You can visit Machu Picchu citadel for about 45 minutes maximum before your hike to Machu Picchu mountain or for 1 hour after your hike to Machu Picchu mountain. The Machu Picchu mountain ticket only allows you to visit the lower section of Machupicchu (Circuit 3). Machupicchu has 4 circuits. Two in the upper section (circuits 1 and 2) and two other circuits in the lower section (circuits 3 and 4). The best section of Machupicchu is the upper section (Circuits 1 and 2).
The Machu Picchu mountain trek is considered to be a moderate to challenging trek. You will be following an original stone Inca trail and continuously acceding to the summit. A good level of fitness is required. During the wet season (January to March), the trail can become more slippery making it more challenging to traverse. The region has a sub-tropical feel throughout the year, with average daily temperatures of 18 °C (64 °F). During the dry season the humidity is around 40 – 45%, rising to 60 – 65% during the wet season.
From the main entrance of Machu Picchu follow the upper-trail heading in the direction of the Guardhouse. Small erected wooden signs signal the way the start of the trail head, which is also the same path which leads to the Sun Gate (Inti Punku). A couple of minutes from the Guardhouse, you need to turn right and follow the path, which climbs up through the agricultural terracing. Following the trail for another 15 minutes you will arrive at the wardens hut, where you need to sign in showing your passport and entrance ticket. From the entrance of Machu Picchu to the wardens hut takes approximately 30 minutes. Unlike Huayna Picchu or Putucusi Mountain treks, the Machu Picchu Mountain trek is wide and well marked. After the wardens hut the trail follows a fairly even ascent of about 30 – 35 degrees in angle for about 1 hour. Gradually and steadily gaining altitude, the views of Machu Picchu and the surrounding mountains become ever-more impressive. There are several view and rest points along the way. As the trail gets closer to the base of Machu Picchu Mountain, the steps become steeper, narrower and more challenging. Winding on for another 30 minutes or so, the trail passes through a stone gateway, before following a narrow mountain ridge to the summit. A small round hut provides shelter and seating, whilst the view point (a few more yards on) offers inspiring views of Machu Picchu citadel, Huayna Picchu and Putucusi Mountains. The decent follows the same route, but takes about 20 – 30 minutes less. When skies are opening up will give way for some of the best photo moments you will encounter on the site. You can see the entire site (even parts of the slopes that cannot be seen from Huayna Picchu) and gasp down into the valleys on both sides of the site.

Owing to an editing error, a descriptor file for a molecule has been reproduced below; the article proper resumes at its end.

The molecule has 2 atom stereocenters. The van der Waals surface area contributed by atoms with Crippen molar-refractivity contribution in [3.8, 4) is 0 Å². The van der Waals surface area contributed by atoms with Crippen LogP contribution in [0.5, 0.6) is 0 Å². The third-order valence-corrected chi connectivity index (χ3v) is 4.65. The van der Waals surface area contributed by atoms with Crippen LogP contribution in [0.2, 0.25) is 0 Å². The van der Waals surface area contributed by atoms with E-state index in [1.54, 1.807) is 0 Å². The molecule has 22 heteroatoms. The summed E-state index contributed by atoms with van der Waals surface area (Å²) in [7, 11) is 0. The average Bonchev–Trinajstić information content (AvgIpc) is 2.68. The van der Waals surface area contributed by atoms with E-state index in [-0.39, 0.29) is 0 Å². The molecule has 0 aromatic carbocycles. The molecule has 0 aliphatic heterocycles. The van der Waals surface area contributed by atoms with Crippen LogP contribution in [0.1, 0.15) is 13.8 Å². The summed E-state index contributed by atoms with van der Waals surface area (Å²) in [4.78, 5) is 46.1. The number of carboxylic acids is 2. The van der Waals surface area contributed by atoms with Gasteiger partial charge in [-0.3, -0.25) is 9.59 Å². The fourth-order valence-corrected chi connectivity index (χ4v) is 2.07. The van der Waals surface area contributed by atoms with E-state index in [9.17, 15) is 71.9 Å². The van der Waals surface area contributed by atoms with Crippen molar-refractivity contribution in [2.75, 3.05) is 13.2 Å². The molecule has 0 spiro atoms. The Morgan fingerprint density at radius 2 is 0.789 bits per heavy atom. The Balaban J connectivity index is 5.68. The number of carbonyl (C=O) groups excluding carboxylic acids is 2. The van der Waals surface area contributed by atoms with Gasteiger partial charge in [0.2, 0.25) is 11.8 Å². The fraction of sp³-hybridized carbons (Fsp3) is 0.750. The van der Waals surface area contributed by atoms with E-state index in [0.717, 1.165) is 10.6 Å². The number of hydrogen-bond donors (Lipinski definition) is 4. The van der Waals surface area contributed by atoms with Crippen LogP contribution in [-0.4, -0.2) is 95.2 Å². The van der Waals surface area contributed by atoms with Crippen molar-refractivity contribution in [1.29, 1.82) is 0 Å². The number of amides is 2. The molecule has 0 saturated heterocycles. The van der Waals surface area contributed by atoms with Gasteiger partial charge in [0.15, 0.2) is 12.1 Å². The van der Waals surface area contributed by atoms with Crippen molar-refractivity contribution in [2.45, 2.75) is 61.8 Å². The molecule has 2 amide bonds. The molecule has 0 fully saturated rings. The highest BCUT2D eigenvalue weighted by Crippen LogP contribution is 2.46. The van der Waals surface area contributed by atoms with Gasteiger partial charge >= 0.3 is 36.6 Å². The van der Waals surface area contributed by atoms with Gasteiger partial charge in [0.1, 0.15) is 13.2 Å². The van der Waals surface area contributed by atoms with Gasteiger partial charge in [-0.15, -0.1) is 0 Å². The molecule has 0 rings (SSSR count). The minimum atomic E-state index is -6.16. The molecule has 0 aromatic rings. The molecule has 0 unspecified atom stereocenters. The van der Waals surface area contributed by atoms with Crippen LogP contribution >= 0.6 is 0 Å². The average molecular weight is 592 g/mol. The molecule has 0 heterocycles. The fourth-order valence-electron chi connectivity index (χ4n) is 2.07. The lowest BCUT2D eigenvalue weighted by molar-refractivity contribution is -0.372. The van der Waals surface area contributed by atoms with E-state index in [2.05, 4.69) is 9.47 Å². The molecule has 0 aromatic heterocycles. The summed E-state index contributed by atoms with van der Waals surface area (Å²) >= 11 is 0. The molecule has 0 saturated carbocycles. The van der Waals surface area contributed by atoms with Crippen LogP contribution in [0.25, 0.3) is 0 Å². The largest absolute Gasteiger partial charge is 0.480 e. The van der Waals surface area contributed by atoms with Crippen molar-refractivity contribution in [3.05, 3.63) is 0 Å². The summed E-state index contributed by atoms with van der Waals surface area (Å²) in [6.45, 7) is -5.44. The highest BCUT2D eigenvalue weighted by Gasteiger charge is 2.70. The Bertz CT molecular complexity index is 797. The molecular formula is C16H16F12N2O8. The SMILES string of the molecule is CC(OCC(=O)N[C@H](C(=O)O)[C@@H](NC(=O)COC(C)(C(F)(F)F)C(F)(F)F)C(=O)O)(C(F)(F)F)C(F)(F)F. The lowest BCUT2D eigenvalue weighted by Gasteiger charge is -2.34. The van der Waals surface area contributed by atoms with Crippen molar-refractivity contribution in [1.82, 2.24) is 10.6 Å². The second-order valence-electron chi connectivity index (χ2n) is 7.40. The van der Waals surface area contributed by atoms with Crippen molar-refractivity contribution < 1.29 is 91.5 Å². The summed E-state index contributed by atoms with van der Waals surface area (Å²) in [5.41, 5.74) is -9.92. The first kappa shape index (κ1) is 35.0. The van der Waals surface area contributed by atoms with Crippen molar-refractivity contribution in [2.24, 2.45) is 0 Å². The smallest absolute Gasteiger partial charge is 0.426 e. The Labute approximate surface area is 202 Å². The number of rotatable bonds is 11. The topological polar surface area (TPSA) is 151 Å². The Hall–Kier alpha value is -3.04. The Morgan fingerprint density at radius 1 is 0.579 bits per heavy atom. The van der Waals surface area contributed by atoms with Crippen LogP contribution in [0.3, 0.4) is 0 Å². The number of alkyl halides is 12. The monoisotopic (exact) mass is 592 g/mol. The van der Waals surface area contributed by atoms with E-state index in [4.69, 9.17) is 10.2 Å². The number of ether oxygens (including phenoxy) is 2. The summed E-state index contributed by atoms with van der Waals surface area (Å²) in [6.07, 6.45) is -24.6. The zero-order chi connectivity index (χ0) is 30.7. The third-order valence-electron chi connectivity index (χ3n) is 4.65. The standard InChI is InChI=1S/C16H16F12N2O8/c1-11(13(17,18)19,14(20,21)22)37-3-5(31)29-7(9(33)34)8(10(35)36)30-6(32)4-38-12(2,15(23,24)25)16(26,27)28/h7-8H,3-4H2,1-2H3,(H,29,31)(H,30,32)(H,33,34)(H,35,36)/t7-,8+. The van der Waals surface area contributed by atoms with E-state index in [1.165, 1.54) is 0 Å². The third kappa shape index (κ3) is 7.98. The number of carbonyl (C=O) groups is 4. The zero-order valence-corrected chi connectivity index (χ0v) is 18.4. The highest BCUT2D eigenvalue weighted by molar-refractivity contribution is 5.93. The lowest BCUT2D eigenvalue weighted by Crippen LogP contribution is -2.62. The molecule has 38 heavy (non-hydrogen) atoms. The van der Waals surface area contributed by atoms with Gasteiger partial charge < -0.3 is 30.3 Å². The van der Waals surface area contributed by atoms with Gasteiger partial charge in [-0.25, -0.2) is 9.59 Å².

Yes, trekking to the summit of Machu Picchu mountain is worth it. At several points, the ruins of Machu Picchu peek through the trees, and there are many spots you can stop and rest, enjoying the views. As you climb higher, the views become more spectacular, with the curve of the Urubamba River enclosing the ruins below. About half way up, you are level with the top of the Huayna Picchu sugarloaf, on the other side of Machu Picchu, and as you continue to climb, you leave the nearby peaks below you. Once you reach the summit, you will experience outstanding views, not only of the ruins of Machu Picchu far below, but also of the surrounding peaks, including the stunning snow-covered Apu Sanlkantay. < /p>